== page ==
what does the primary oocyte do when it completes its first meiotic division? It divides the chromosomes evenly, but there's an unequal division of cytoplasm – almost all the cytoplasm remains in one of the two daughter cells – the other is called the polar body
what does the daughter cell of the primary oocyte that receives the most cytoplasm become? the secondary oocyte – the other is the polar body (gets half the chromosomes but very little cytoplasm)
what happens to the polar body? it is not a functional oocyte – degenerates and dies
what does formation of a polar body allow the primary oocyte to do? to reduce its genome by half and conserve most of its cytoplasm in the secondary oocyte
what does the secondary oocyte have and what does this mean it has to do to become a functional ovum? still has 2 copies of each chromosome, so needs to undergo its second meiotic division in order to become a fully functional ovum
how even is the second meiotic division of the secondary oocyte? also uneven, like the first meiotic division of the primary oocyte – half the chromosomes go to another very small polar body, and the other half are retained by the ovum, along with almost all of the cytoplasm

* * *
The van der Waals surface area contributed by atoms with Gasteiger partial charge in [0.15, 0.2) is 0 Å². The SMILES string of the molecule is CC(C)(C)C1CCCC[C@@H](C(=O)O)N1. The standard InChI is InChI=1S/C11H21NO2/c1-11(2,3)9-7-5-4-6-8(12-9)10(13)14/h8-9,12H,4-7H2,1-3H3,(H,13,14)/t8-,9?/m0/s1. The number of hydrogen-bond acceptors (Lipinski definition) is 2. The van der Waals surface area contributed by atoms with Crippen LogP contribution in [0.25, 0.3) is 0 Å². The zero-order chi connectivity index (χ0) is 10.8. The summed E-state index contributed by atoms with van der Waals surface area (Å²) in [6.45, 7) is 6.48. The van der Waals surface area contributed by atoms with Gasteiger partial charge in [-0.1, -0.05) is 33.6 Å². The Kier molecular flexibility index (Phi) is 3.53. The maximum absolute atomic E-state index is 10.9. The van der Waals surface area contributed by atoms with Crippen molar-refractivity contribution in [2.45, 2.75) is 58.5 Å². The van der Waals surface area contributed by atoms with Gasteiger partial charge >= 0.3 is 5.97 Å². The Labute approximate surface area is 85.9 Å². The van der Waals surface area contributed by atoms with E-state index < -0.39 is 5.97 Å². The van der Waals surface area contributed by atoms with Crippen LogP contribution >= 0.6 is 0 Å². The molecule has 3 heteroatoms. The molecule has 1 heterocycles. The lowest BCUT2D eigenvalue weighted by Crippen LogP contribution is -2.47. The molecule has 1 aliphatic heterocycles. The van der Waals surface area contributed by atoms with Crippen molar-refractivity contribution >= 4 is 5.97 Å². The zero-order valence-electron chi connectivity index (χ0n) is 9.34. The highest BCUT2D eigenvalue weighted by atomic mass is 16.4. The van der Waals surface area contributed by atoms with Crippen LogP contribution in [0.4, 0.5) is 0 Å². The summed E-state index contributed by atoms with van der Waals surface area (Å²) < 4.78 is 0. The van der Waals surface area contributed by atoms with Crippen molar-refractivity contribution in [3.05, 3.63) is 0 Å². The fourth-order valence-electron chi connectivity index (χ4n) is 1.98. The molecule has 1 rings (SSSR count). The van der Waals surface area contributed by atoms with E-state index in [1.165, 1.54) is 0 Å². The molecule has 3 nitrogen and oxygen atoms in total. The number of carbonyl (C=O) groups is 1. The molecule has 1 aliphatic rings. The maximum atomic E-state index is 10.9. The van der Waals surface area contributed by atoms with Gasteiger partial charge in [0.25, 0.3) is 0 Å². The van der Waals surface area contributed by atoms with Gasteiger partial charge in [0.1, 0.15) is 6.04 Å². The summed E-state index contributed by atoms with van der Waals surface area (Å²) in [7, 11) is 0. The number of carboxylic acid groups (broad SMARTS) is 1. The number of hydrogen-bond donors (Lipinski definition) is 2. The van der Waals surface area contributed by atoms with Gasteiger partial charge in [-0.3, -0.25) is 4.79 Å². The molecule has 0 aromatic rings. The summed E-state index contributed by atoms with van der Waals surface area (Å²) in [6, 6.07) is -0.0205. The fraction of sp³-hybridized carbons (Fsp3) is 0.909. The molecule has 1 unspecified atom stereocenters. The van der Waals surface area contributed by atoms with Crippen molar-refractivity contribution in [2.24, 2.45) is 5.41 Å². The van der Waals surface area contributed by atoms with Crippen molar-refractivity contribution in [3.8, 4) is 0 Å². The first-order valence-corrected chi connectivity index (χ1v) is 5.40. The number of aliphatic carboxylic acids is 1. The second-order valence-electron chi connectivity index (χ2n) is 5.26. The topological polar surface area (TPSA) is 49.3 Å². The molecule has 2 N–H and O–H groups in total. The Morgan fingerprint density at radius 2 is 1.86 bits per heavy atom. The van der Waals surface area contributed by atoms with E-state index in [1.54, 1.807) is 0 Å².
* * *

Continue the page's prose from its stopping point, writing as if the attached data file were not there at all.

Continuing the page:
what does the ovum reach its haploid state conserving? as much cytoplasm as possible
where does oocyte development occur and what is each oocyte surrounded by? occurs in ovaries and each oocyte is surrounded by a number of follicle cells
what happens when the menstrual cycle begins? 1, or maybe a few oocytes begin to grow larger and the follicle cells increase in number and cause the follicle to grow larger too
why, usually, does only one follicle mature? usually, some of the developing oocytes will degenerate and only leave one follicle that matures